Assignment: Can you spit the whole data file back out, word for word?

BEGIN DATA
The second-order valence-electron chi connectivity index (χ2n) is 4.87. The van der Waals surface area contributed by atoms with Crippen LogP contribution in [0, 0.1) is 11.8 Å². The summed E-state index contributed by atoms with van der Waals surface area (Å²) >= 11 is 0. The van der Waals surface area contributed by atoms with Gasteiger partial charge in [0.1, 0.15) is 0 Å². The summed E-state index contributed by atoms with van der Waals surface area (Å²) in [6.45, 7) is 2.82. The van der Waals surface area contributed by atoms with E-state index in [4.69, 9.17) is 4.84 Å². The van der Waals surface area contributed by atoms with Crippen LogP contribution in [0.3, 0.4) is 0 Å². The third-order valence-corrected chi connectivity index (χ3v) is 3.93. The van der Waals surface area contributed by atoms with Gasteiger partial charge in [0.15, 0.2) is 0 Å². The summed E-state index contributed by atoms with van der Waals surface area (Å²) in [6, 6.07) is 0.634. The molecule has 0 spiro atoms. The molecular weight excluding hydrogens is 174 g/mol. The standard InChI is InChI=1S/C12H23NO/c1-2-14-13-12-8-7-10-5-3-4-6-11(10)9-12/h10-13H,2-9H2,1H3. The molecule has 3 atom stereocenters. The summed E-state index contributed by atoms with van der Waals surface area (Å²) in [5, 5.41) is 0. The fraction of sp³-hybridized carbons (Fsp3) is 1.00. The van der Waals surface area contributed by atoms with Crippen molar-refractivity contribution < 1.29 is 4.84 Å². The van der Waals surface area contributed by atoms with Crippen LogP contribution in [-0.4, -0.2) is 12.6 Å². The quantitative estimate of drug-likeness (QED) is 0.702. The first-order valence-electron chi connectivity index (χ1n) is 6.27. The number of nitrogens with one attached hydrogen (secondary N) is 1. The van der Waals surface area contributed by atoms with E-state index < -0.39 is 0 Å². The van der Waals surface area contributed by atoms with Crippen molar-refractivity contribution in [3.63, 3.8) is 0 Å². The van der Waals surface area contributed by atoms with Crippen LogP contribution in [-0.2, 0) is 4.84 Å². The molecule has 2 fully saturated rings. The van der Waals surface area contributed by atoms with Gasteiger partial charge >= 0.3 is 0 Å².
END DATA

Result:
The second-order valence-electron chi connectivity index (χ2n) is 4.87. The van der Waals surface area contributed by atoms with Crippen LogP contribution in [0, 0.1) is 11.8 Å². The summed E-state index contributed by atoms with van der Waals surface area (Å²) >= 11 is 0. The van der Waals surface area contributed by atoms with Gasteiger partial charge in [0.1, 0.15) is 0 Å². The summed E-state index contributed by atoms with van der Waals surface area (Å²) in [6.45, 7) is 2.82. The van der Waals surface area contributed by atoms with E-state index in [4.69, 9.17) is 4.84 Å². The van der Waals surface area contributed by atoms with Crippen LogP contribution in [0.3, 0.4) is 0 Å². The third-order valence-corrected chi connectivity index (χ3v) is 3.93. The van der Waals surface area contributed by atoms with Gasteiger partial charge in [0.15, 0.2) is 0 Å². The summed E-state index contributed by atoms with van der Waals surface area (Å²) in [6, 6.07) is 0.634. The molecule has 0 spiro atoms. The molecular weight excluding hydrogens is 174 g/mol. The standard InChI is InChI=1S/C12H23NO/c1-2-14-13-12-8-7-10-5-3-4-6-11(10)9-12/h10-13H,2-9H2,1H3. The molecule has 3 atom stereocenters. The summed E-state index contributed by atoms with van der Waals surface area (Å²) in [5, 5.41) is 0. The fraction of sp³-hybridized carbons (Fsp3) is 1.00. The van der Waals surface area contributed by atoms with Crippen molar-refractivity contribution < 1.29 is 4.84 Å². The van der Waals surface area contributed by atoms with Crippen LogP contribution in [-0.4, -0.2) is 12.6 Å². The quantitative estimate of drug-likeness (QED) is 0.702. The first-order valence-electron chi connectivity index (χ1n) is 6.27. The number of nitrogens with one attached hydrogen (secondary N) is 1. The van der Waals surface area contributed by atoms with E-state index < -0.39 is 0 Å². The van der Waals surface area contributed by atoms with Crippen molar-refractivity contribution in [3.63, 3.8) is 0 Å². The van der Waals surface area contributed by atoms with Crippen LogP contribution in [-0.2, 0) is 4.84 Å². The molecule has 2 fully saturated rings. The van der Waals surface area contributed by atoms with Gasteiger partial charge >= 0.3 is 0 Å².